Agamemnon arrives in regal impressiveness, riding in a chariot with Cassandra, the prophetess and princess of Troy by his side, his winnings from the spoils of the war. Clytemnestra greets him with overblown and excessive oratory, spreading purple carpets for him to walk on. The king denounces such delicate pomp, yet walks on them anyway, unwittingly proclaiming a rather chilly illustration of his own character and a whisper of his fate:
“Discordant is the murmur at such treading down
of lovely things; while God’s most lordly gift to man
is decency of mind. Call that man only blest
who has in sweet tranquillity brought his life to close.
If I could only act as such, my hope is good.”
Again, Agamemnon has idealistic wishes for a good outcome to his struggles, yet he almost seems to realize that it is a futile hope. The trampling and “crushing” of the purple carpets symbolize his trampling and crushing of all that is delicate and beautiful: Iphigenia, Troy and soon, Cassandra.
Clytemnestra attempts to invite Cassandra inside, but she silently resists until Clytemnestra gives up and enters herself, leaving Cassandra alone with the Chorus. Finally, the girl speaks, but the words flowing from her lips are laments and apocalyptic premonitions. She relates her own story, and also begins to offer vague prophecies of calamity and death, revealing the cause of the melancholy and impeding doom which blankets the city in spite of the return of its king. She claims to foresee her death and Agamemnon’s at the hands of a woman, however, the chorus, bewildered and startled by her claims, refuses to believe her. Her last words are pregnant with eerie foreshadowing:
“….. That room within reeks with blood like a slaughterhouse …”
Resigned to her fate, she enters the house.
Suddenly Agamemnon cries out: “Ah, I am struck a deadly blow and deep with!” At this point, the Chorus fragments, undecided and perplexed as to what they should do. When the doors of the palace open, Clytemnestra is standing over the prone and bloody bodies of Agamemnon and Cassandra, bringing the Chorus’ horror to its peak, as Clytemnestra describes the murder of her husband claiming Agamemnon’s evil deed to his daughter as her right. The Chorus, while still bewildered, finally agrees that judgement between them is unclear and revisits the cause of the war with Troy: the repercussions from Helen’s perfidy still resound.
Aegisthus (Clytemnestra’s lover) enters the scene, exchanging insults with the Chorus, but Clytemnestra attempts to calm his ire, claiming that the curse has been cancelled by her act of retribution. She and Aegisthus will be able to reign in peace and benevolence. The altercation does not diminish as the play ends.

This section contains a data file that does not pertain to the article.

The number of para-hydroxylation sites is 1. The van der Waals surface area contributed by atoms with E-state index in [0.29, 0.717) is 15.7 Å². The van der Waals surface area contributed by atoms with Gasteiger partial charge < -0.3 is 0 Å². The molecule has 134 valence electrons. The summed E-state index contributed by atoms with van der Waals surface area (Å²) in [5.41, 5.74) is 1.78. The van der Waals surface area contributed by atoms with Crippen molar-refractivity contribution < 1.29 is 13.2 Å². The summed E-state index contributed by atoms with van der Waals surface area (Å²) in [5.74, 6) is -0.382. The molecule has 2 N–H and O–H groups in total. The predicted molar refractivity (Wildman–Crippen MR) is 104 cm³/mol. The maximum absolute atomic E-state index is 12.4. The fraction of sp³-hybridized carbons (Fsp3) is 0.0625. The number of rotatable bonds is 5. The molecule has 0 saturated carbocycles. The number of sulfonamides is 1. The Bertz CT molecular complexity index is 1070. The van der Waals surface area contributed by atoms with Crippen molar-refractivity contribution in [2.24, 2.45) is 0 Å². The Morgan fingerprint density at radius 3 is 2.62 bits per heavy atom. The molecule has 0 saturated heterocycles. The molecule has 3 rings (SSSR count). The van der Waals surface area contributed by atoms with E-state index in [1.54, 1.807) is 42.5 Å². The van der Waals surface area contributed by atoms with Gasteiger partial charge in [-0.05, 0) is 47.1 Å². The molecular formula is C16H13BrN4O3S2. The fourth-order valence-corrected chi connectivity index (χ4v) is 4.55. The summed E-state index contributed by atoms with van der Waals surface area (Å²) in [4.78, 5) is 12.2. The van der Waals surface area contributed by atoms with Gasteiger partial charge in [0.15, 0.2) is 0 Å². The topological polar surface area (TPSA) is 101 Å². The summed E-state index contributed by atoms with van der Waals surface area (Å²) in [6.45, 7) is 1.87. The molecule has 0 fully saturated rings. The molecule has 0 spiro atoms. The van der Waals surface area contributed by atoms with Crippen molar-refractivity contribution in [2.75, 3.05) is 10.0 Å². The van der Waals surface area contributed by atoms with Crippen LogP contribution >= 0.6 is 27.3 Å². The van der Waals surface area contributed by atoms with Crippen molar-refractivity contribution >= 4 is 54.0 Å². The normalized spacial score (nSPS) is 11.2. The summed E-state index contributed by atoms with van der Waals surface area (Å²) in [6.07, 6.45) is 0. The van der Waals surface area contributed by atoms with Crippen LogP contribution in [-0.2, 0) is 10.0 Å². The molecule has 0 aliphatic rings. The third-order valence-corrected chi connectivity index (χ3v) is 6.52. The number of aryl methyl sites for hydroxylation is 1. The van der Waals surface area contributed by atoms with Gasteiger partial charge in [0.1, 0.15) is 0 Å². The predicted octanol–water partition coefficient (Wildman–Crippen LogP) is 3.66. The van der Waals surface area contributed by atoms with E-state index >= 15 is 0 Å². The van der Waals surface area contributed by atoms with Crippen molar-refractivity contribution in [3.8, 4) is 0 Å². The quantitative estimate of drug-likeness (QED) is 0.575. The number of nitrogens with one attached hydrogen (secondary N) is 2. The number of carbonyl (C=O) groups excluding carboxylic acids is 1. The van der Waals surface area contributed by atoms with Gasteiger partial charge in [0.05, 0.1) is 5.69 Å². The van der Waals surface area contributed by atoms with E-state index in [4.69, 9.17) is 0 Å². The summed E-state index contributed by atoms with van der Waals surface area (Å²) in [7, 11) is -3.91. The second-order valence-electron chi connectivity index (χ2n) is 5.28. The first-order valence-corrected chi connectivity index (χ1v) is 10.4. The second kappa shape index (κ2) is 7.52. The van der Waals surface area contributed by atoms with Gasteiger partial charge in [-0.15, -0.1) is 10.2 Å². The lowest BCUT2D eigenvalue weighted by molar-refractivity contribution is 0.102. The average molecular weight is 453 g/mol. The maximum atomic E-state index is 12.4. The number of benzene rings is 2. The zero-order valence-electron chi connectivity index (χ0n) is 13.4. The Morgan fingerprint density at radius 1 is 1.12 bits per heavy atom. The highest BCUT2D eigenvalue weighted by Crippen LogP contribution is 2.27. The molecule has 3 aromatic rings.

The next play in the trilogy is The Libations Bearers, and we get a hint of one of its characters in this play, when Clytemnestra mentions that she has sent their son, Orestes, away to safety when there were rumours of unrest in Argos. In the second play, Orestes returns.
|The Funeral Procession of Agamemnon (1787)
Louis Jean Desprez
source Wikimedia Commons
Greek scholars bring out a number if interesting points in this first play that would not be apparent to a modern audience. The Greek spectators would have been expecting Cassandra to remain silent and have Clytemnestra draw her out, a common strategy in Greek theatre. The fact that Cassandra actually speaks would have astounded onlookers, therefore making her speeches and presence much more powerful.
They also highlight the masculinity of Clytemnestra, noting the Greek words she uses to describe herself as being very masculine references to a Greek audience. The fact that she is placed in the doorway of the house (“oikos” – a woman’s domain) as the murderess, would have been appalling to the viewers. While near the end of the play, she attempts to reclaim her sex as woman, the male images of power, vengeance, murder and ruthlessness still remain.
Hubris in Greek does not simply mean pride but instead indicates wanton violence motivated by pride. Both Agamemnon and Clytemnestra suffer this poisonous quality.
My personal observations ….? I’m continually impressed by the lack of reliance on plot by the Greeks as they, in fact, often give “spoilers” throughout the whole play or poem. The plot is only the packaging; the real story is born of the intrigues, the capriciousness of the gods, internal struggle, personal sacrifice and vengeance. How the plot unfolds is secondary to performance, an intense and acute penetration into the soul of man.
Translated by H.W. Symth (Loeb Classical Library), edited by David Greene and Richard Lattimore